Instead, “Hey, Hey, Rise Up” is part of a larger protest by Gilmour, who writes of his Ukrainian daughter-in-law Janina, his grandchildren, and his “extended Ukrainian family” as a very personal connection to the news of the invasion. But he also wants to give young Ukrainians like Khlyvnyuk – who had no idea the world was watching – a larger voice and give voice to the shock and horror felt the world over as civilian deaths and atrocities mount. As he wrote in his statement:

We, like so many, have been feeling the fury and the frustration of this vile act of an independent, peaceful democratic country being invaded and having its people murdered by one of the world’s major powers… We want to express our support for Ukraine and in that way, show that most of the world thinks that it is totally wrong for a superpower to invade the independent democratic country that Ukraine has become.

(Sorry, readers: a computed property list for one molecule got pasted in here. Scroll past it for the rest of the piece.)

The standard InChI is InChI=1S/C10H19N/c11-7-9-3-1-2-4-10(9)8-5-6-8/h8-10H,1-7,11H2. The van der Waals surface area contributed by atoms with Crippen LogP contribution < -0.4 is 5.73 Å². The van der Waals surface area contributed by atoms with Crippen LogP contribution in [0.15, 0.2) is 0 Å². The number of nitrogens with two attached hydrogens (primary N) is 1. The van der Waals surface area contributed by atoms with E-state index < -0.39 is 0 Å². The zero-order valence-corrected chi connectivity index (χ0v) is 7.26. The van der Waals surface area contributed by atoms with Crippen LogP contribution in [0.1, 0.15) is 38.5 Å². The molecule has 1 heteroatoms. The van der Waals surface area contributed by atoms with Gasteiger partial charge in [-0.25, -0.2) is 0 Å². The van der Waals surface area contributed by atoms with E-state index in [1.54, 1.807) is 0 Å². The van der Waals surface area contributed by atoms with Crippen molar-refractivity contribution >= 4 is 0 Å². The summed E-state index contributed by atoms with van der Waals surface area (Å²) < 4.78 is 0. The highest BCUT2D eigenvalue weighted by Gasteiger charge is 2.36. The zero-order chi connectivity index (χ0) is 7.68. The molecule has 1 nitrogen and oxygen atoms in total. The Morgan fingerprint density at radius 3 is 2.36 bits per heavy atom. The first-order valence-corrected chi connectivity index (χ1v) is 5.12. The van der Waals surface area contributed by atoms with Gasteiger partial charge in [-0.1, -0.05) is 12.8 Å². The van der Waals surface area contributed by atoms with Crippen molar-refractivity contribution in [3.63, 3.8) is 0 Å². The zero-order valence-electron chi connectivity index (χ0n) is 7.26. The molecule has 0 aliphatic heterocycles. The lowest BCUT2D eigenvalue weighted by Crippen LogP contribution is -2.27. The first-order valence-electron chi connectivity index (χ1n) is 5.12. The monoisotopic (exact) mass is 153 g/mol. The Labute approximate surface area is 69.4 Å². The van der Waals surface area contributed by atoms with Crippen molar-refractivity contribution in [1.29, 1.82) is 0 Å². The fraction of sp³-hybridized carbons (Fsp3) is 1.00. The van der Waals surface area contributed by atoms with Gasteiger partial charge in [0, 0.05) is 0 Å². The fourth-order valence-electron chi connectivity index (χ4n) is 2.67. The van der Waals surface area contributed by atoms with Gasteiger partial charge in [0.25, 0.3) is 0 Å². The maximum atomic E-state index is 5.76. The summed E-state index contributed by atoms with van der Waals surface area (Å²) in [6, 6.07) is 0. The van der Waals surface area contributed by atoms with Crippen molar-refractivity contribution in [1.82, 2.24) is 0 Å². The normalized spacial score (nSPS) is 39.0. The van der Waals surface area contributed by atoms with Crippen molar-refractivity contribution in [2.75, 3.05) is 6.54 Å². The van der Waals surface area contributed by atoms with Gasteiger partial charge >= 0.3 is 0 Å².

Gilmour has pulled all his solo records and Pink Floyd’s catalogue post-1987 from streaming services in Russia. As for speculation that Roger Waters blocked the removal of earlier Pink Floyd material, or controversies over Waters’ statements to Russia Today and other outlets – “Let’s just say I was disappointed and let’s move on,” says Gilmour.

He’s more interested in talking about the war and Khlyvnyuk’s experiences. “He said he had the most hellish day you could imagine,” when Gilmour spoke to him and sent him the song — a day spent “picking up bodies of Ukrainians, Ukrainian children, helping with the clearing up. You know, our little problems become pathetic and tiny,” he says, “in the context of what you see him doing.”

See the English translation of the song just below:

In the meadow a red viburnum has bent down low
Our glorious Ukraine has been troubled so